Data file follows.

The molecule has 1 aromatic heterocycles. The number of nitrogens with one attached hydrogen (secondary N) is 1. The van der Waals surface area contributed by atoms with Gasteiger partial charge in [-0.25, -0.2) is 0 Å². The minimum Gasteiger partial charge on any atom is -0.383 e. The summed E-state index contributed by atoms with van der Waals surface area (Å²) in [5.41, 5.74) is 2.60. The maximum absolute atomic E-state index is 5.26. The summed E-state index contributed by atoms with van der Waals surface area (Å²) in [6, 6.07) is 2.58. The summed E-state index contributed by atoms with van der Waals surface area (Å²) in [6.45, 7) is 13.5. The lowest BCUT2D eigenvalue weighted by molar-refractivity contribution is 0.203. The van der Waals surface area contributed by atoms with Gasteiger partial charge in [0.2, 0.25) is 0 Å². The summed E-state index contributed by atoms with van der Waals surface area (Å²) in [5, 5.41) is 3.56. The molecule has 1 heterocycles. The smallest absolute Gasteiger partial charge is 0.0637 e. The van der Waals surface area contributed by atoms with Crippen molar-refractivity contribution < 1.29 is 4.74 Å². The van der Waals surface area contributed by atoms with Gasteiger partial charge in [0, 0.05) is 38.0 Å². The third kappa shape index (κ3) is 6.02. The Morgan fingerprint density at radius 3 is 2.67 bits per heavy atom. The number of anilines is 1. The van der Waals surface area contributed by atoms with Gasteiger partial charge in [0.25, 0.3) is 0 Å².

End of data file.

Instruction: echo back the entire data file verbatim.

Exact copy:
The molecule has 1 aromatic heterocycles. The number of nitrogens with one attached hydrogen (secondary N) is 1. The van der Waals surface area contributed by atoms with Gasteiger partial charge in [-0.25, -0.2) is 0 Å². The minimum Gasteiger partial charge on any atom is -0.383 e. The summed E-state index contributed by atoms with van der Waals surface area (Å²) in [5.41, 5.74) is 2.60. The maximum absolute atomic E-state index is 5.26. The summed E-state index contributed by atoms with van der Waals surface area (Å²) in [6, 6.07) is 2.58. The summed E-state index contributed by atoms with van der Waals surface area (Å²) in [6.45, 7) is 13.5. The lowest BCUT2D eigenvalue weighted by molar-refractivity contribution is 0.203. The van der Waals surface area contributed by atoms with Gasteiger partial charge in [0.2, 0.25) is 0 Å². The summed E-state index contributed by atoms with van der Waals surface area (Å²) in [5, 5.41) is 3.56. The molecule has 1 heterocycles. The smallest absolute Gasteiger partial charge is 0.0637 e. The van der Waals surface area contributed by atoms with Crippen molar-refractivity contribution < 1.29 is 4.74 Å². The van der Waals surface area contributed by atoms with Gasteiger partial charge in [0, 0.05) is 38.0 Å². The third kappa shape index (κ3) is 6.02. The Morgan fingerprint density at radius 3 is 2.67 bits per heavy atom. The number of anilines is 1. The van der Waals surface area contributed by atoms with Gasteiger partial charge in [0.25, 0.3) is 0 Å².